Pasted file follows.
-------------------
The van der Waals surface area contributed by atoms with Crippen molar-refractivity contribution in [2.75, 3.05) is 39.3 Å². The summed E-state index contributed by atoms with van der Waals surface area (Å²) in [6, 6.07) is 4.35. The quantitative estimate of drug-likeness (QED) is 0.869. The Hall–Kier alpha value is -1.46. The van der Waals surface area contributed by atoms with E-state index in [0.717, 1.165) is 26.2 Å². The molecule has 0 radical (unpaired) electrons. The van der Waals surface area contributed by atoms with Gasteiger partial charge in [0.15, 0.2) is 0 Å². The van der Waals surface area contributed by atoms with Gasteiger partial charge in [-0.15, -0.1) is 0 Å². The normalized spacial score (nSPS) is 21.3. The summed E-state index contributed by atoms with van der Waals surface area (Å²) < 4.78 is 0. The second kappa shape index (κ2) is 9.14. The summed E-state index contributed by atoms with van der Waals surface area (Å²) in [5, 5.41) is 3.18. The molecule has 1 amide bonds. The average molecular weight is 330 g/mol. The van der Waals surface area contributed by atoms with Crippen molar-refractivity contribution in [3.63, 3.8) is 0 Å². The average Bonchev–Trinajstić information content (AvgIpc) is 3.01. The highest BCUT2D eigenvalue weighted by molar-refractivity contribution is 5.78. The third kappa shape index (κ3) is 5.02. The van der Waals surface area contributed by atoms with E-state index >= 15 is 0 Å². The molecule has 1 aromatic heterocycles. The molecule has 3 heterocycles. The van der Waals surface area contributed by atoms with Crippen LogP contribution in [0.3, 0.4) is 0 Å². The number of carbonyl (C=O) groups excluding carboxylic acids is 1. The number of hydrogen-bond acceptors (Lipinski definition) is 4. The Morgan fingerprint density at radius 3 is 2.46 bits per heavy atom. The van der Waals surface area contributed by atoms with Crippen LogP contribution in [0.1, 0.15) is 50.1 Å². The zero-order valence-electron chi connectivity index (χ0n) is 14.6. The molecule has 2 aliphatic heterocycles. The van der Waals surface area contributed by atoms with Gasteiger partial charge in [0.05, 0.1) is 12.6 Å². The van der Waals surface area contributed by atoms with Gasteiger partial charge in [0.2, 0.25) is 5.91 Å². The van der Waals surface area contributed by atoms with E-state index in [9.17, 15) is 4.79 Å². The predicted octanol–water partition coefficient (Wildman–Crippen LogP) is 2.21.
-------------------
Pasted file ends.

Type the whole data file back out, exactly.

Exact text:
The van der Waals surface area contributed by atoms with Crippen molar-refractivity contribution in [2.75, 3.05) is 39.3 Å². The summed E-state index contributed by atoms with van der Waals surface area (Å²) in [6, 6.07) is 4.35. The quantitative estimate of drug-likeness (QED) is 0.869. The Hall–Kier alpha value is -1.46. The van der Waals surface area contributed by atoms with E-state index in [0.717, 1.165) is 26.2 Å². The molecule has 0 radical (unpaired) electrons. The van der Waals surface area contributed by atoms with Gasteiger partial charge in [0.15, 0.2) is 0 Å². The van der Waals surface area contributed by atoms with Gasteiger partial charge in [-0.15, -0.1) is 0 Å². The normalized spacial score (nSPS) is 21.3. The summed E-state index contributed by atoms with van der Waals surface area (Å²) < 4.78 is 0. The second kappa shape index (κ2) is 9.14. The summed E-state index contributed by atoms with van der Waals surface area (Å²) in [5, 5.41) is 3.18. The molecule has 1 amide bonds. The average molecular weight is 330 g/mol. The van der Waals surface area contributed by atoms with Crippen molar-refractivity contribution in [3.63, 3.8) is 0 Å². The average Bonchev–Trinajstić information content (AvgIpc) is 3.01. The highest BCUT2D eigenvalue weighted by molar-refractivity contribution is 5.78. The third kappa shape index (κ3) is 5.02. The van der Waals surface area contributed by atoms with E-state index >= 15 is 0 Å². The molecule has 1 aromatic heterocycles. The molecule has 3 heterocycles. The van der Waals surface area contributed by atoms with Crippen LogP contribution in [0.3, 0.4) is 0 Å². The number of carbonyl (C=O) groups excluding carboxylic acids is 1. The number of hydrogen-bond acceptors (Lipinski definition) is 4. The Morgan fingerprint density at radius 3 is 2.46 bits per heavy atom. The van der Waals surface area contributed by atoms with Crippen LogP contribution in [0.1, 0.15) is 50.1 Å². The zero-order valence-electron chi connectivity index (χ0n) is 14.6. The molecule has 2 aliphatic heterocycles. The van der Waals surface area contributed by atoms with Gasteiger partial charge in [0.05, 0.1) is 12.6 Å². The van der Waals surface area contributed by atoms with Gasteiger partial charge in [0.2, 0.25) is 5.91 Å². The van der Waals surface area contributed by atoms with E-state index in [9.17, 15) is 4.79 Å². The predicted octanol–water partition coefficient (Wildman–Crippen LogP) is 2.21.